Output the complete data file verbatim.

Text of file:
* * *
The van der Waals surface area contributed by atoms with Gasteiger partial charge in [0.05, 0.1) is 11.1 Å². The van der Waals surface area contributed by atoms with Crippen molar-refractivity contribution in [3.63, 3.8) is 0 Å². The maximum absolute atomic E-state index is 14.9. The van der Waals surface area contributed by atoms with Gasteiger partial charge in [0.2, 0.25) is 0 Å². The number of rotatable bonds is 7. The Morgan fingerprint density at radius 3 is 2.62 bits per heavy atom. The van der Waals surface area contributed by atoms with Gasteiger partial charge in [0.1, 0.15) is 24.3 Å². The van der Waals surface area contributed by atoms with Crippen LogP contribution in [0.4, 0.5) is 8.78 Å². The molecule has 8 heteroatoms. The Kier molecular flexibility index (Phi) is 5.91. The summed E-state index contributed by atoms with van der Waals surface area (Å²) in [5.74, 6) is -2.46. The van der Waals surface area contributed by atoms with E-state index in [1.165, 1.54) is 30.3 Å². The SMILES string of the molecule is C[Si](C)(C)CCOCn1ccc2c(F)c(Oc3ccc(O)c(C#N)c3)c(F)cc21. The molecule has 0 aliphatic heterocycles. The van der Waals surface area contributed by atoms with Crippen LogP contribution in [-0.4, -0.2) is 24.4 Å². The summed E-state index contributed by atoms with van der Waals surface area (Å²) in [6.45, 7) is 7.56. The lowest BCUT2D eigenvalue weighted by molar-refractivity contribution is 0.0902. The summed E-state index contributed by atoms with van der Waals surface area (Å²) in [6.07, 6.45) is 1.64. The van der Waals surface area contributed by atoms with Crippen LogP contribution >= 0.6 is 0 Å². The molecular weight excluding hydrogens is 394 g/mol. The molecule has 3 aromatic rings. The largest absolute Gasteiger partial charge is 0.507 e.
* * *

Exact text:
The van der Waals surface area contributed by atoms with Gasteiger partial charge in [0.05, 0.1) is 11.1 Å². The van der Waals surface area contributed by atoms with Crippen molar-refractivity contribution in [3.63, 3.8) is 0 Å². The maximum absolute atomic E-state index is 14.9. The van der Waals surface area contributed by atoms with Gasteiger partial charge in [0.2, 0.25) is 0 Å². The number of rotatable bonds is 7. The Morgan fingerprint density at radius 3 is 2.62 bits per heavy atom. The van der Waals surface area contributed by atoms with Gasteiger partial charge in [0.1, 0.15) is 24.3 Å². The van der Waals surface area contributed by atoms with Crippen LogP contribution in [0.4, 0.5) is 8.78 Å². The molecule has 8 heteroatoms. The Kier molecular flexibility index (Phi) is 5.91. The summed E-state index contributed by atoms with van der Waals surface area (Å²) in [5.74, 6) is -2.46. The van der Waals surface area contributed by atoms with E-state index in [1.165, 1.54) is 30.3 Å². The SMILES string of the molecule is C[Si](C)(C)CCOCn1ccc2c(F)c(Oc3ccc(O)c(C#N)c3)c(F)cc21. The molecule has 0 aliphatic heterocycles. The van der Waals surface area contributed by atoms with Crippen LogP contribution in [-0.4, -0.2) is 24.4 Å². The summed E-state index contributed by atoms with van der Waals surface area (Å²) in [6.45, 7) is 7.56. The lowest BCUT2D eigenvalue weighted by molar-refractivity contribution is 0.0902. The summed E-state index contributed by atoms with van der Waals surface area (Å²) in [6.07, 6.45) is 1.64. The van der Waals surface area contributed by atoms with Crippen LogP contribution >= 0.6 is 0 Å². The molecular weight excluding hydrogens is 394 g/mol. The molecule has 3 aromatic rings. The largest absolute Gasteiger partial charge is 0.507 e.